In the meantime, major bank chains like Bank of America have found themselves dealing directly with customers attempting to cash out their Trump Bucks.

A BoA spokesperson told NBC that “we’ve certainly heard from employees about several people coming in to cash things like that.”

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It’s unclear if individual branch locations or local law enforcement were ever alerted to these incidents as a potential mass fraud in progress.

Things got so bad, BoA felt compelled to publish a memo reiterating that “Bank of America has nothing to do with those products. These are souvenirs.”

Wells Fargo and Chase spokespeople issued similar statements to NBC clarifying they do not and never will accept Trump Bucks or related products as legal tender.

But by that point, the genie was already out of the bottle. And likely hundreds if not thousands of victims had already been swindled out of life savings.

While the FBI has an online cybercrime reporting center called IC3 that solicits complaints, the bureau refused to comment on whether it had opened an official investigation into the global Trump Bucks scam.

A European Union spokesperson also stated they had no knowledge of any investigations targeting the likely Macedonian scam nexus.

Which brings up the disturbing question…

If the scammers behind the Trump Bucks fraud managed to rake in tens of millions from US victims as reports suggest, how much of that illicit haul might they be laundering in anonymous crypto wallets or offshore safe havens?

Will global authorities have the resources and cross-border cooperation required to track these cunning fraudsters down and recover the stolen funds?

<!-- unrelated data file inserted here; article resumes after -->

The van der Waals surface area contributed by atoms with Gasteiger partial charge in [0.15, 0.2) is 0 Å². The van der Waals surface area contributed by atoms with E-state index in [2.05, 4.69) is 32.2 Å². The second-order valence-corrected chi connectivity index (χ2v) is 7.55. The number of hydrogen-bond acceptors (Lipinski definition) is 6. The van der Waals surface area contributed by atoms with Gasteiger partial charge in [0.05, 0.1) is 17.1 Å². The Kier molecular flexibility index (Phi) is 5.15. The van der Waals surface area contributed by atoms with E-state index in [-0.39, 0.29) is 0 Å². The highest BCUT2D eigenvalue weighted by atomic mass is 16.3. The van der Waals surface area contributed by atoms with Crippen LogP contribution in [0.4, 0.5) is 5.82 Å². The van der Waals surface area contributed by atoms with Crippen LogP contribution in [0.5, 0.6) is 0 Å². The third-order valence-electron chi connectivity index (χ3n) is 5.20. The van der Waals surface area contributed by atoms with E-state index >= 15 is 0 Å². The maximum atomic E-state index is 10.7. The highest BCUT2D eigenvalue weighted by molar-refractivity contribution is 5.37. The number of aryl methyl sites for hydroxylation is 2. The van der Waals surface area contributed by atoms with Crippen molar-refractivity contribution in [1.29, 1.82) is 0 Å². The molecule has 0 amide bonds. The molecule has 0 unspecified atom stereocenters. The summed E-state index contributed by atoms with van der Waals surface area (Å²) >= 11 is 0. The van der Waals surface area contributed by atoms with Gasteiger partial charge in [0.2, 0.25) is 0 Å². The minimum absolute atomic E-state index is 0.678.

Only time will tell if justice is ultimately served to these predatory scammers who mercilessly targeted an already vulnerable community of Trump supporters.

Concluding the Shocking Trump Bucks Scam

Throughout this disturbing saga, several key lessons emerge:

Fervent belief can trump even basic common sense: For Trump supporters, the grifters leveraged their complete faith in Trump’s inevitable return to power. No matter how illogical the premise behind Trump Bucks, that belief overrode critical thinking.

Modern impersonation tactics are a dangerous new frontier: The criminals went way beyond email scams and fake Nigerian prince requests, infiltrating encrypted channels to continuously gaslight victims as “Trump approved” support staff.

New technologies enable unprecedented scam sophistication: The use of AI-generated video, deepfakes, and cutting-edge marketing automation tools on a massive scale was difficult to combat in real time.

Banks and authorities remain unprepared: It seems there was little coordination between banks, law enforcement and consumer protection agencies on the ground to identify, warn against and disrupt this elaborate global multi-million dollar fraud campaign.

No community is too small to house major criminal threats: Veles, a decaying industrial city, once again proved to be a digital crime hotbed at the center of a scam that stretched worldwide.

But most importantly, the Trump Bucks scam exposed a jarring picture of just how vulnerable the elderly and marginalized remain to grifters… especially grifters operating in the ever-evolving digital shadows.

For as long as there are true believers and infinite internet loneliness, predators will have no shortage of prey. Better consumer education and cross-border policing of financial cyber crimes will be imperative to protect future victims.

In the meantime, stay vigilant of “get-rich-quick” stories and unverified Donald Trump financial advice. Because with this community, those deceptions may continue for the unforeseeable future.